Since its 2004 IPO, Google (GOOG) has done a phenomenal job of diversifying its business by expanding/innovating into new markets. This has kept Google one step ahead of the original dotcom-era tech titans (think Microsoft/Hewlett-Packard/Dell) and put the company in the position it's in today.
Google's business has quietly morphed from desktop based search, to everything about mobile. We're not just talking a couple products and some dually compatible software, Google's gone the whole nine yards. For several years Google has quietly been acquiring and releasing an entire suite of mobile products and services. These range from the Android devices/software, Project Glass, the Nexus line, YouTube and Google Fiber.
Below is an outline of the results.
Android has turned out to be one of Google's smartest acquisitions, and its brightest days are yet to come. With a now dominant share of the global smartphone market and a diversified group of hardware manufacturers pumping out ever improving devices quarter after quarter, Android is ready for its next step. Monetization.
2012 was the year that Android become the world's main mobile operating system, this is big news. In May of 2011 I published an article entitled "Why Google Will Win The Smartphone Battle," which received 100+ comments of candidly harsh criticism from the Seeking Alpha community. Since then Android's global smartphone market share has risen from 31.2% to 69.7% (as of Q4 2012 vs 20.9% for iOS). In that same time period Google has outperformed Apple (AAPL) stock by 20% (+50% vs. +30%). Android's open source format clearly had a meaningful impact with developers and has caught up to speed with the Apple's iOS platform.
In Spring 2012 Google anounced the acquisition of Motorola Mobility, which much like its YouTube purchase, was met with a heavy dose of negativity from the (unfortunately short-sighted) analyst community. I'll admit that initially I was equally confused with the deal, but after rumors began to surface about an X-Phone, Google's plan became a lot clearer.
In Spring 2013 Google is expected to release the X-Phone, a high end Android device that's said to be a direct competitor to the iPhone (specs/pricing). For several reasons this is a very different type of hardware launch than we typically see from Google. Unlike the Nexus 4, Google's latest high-end smartphone that was manufactured by LG, the X-Phone will be done from start to finish within Google (thanks to the Motorola acquisition).
Initial reports of the X-Phone give the impression that this could be a real game changer for handheld smart devices. Hugh Bradley CTO of Telstra reportedly told employees that the X-Phone will be a "real breakthrough, a game changer that will put pressure on Samsung and Apple." That same BGR article where Bradley is quoted goes on to say:
"The X Phone is said to have been in development for a long time and will offer "software features and capabilities that are not available on a Samsung Galaxy smartphone or Apple iPhone." The software will reportedly be very powerful and capable of pulling together Google services "like no other manufacturer has done in the past."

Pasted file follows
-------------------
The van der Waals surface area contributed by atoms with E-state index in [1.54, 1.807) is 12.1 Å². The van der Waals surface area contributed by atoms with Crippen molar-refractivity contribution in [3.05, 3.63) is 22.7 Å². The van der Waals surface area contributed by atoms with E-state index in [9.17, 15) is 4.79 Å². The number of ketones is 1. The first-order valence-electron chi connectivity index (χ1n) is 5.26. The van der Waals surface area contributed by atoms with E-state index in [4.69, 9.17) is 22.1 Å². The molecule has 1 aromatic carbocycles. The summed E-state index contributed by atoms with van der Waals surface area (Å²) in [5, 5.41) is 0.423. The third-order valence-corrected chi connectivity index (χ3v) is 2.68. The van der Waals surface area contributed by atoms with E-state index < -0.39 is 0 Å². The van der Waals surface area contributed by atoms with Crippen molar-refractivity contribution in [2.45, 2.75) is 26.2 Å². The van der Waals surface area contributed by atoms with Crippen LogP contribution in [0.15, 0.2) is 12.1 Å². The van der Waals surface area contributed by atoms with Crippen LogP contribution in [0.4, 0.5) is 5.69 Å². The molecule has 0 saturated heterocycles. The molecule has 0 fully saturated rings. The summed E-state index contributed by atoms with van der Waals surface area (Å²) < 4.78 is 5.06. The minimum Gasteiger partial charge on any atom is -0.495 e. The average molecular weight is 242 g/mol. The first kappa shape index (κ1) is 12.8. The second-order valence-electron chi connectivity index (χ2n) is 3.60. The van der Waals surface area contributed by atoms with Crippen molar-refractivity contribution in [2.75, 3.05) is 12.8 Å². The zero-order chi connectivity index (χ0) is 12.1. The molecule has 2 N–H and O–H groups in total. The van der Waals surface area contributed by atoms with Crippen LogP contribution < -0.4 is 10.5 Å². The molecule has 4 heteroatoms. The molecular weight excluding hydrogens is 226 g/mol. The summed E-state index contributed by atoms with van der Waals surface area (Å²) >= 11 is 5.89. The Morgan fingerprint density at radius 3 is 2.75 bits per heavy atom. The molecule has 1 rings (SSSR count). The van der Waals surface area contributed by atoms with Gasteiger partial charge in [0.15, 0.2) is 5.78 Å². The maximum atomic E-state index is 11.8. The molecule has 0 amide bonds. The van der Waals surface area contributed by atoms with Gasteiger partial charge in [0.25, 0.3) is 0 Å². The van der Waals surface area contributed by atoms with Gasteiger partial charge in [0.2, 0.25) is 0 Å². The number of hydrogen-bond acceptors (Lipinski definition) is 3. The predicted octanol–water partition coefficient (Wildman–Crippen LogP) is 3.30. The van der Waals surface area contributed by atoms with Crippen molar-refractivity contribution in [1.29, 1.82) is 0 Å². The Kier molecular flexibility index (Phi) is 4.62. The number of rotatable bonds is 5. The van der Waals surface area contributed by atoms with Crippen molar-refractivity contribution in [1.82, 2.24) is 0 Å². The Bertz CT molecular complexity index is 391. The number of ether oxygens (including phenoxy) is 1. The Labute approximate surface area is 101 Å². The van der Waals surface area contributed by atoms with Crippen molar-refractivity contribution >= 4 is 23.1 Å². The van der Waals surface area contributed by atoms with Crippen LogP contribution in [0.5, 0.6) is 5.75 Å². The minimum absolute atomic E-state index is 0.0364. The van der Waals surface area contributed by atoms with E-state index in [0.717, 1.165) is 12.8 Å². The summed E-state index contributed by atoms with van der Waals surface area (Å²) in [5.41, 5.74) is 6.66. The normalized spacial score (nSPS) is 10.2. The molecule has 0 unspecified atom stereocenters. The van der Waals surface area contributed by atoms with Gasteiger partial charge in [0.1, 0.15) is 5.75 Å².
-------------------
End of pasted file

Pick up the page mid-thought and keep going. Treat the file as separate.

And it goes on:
It will be very interesting to see what kind of technology Google unveils with its X-Phone, and how/if at all possible, it could integrate into something like Project Glass. This is something to watch closely going forward, especially at Google's I/O conference in May.
Google's strategy for tablets has been very similar to its approach with smartphones. Just as 2012 was the year Android overtook iOS on smartphones, The New York Times reports 2013 is the year Android will do it on tablets as well.
With a leading marketshare on tablets as well as smartphones Google can continue to keep its grasp on its core search business. Although officially there have no been no plans for an X-Tablet, we may see one soon. With the X-Phone, Google is clearly trying a new strategy to enter Apple's coveted premium device category, the X-Tablet would be the same story.
Remember how big Steve Jobs was on Siri? He even reduced an entire iPhone upgrade to a single letter resulting in the iPhone 4S?
Well Google Now, which was introduced via YouTube in the summer of 2012 is Google's version, and it's arguably much better. Apple's Siri was long seen as a competitor to Google's search business because it meant users wouldn't have to use a traditional search engine.
Google Now is a critical response to Siri, and gives Android users another reason to stay within the Google Search ecosystem. It's hard to conclude whether voice based search will eventually eradicate the need for desktop engines like the Google of today, but either way investors should be glad Google has hedged its bet.
Chrome is a crucial component to Android because it's a major driver of monetization. Users who browse on Chrome must have Google set as their default search. This drives a significant amount of traffic to Google's main website and importantly keeps users within its ecosystem.
By having a top quality browser that can gain market share from Apple (Safari) and Firefox, Google can protect its search business.
Google's booming mobile ad revenue is no secret. ZDNet estimates Google took in about $750 in mobile ad revenue in 2011. In 2012 that jumped 190% to $2.17B. In 2013? Estimates are for almost $4B.
Google's tremendous mobile growth is thanks to the increasingly wide-spread adoption of Android and the monetization that it brings with it. As more people spend more time on Google/Android devices for more things, improving monetization will come from both new and current users.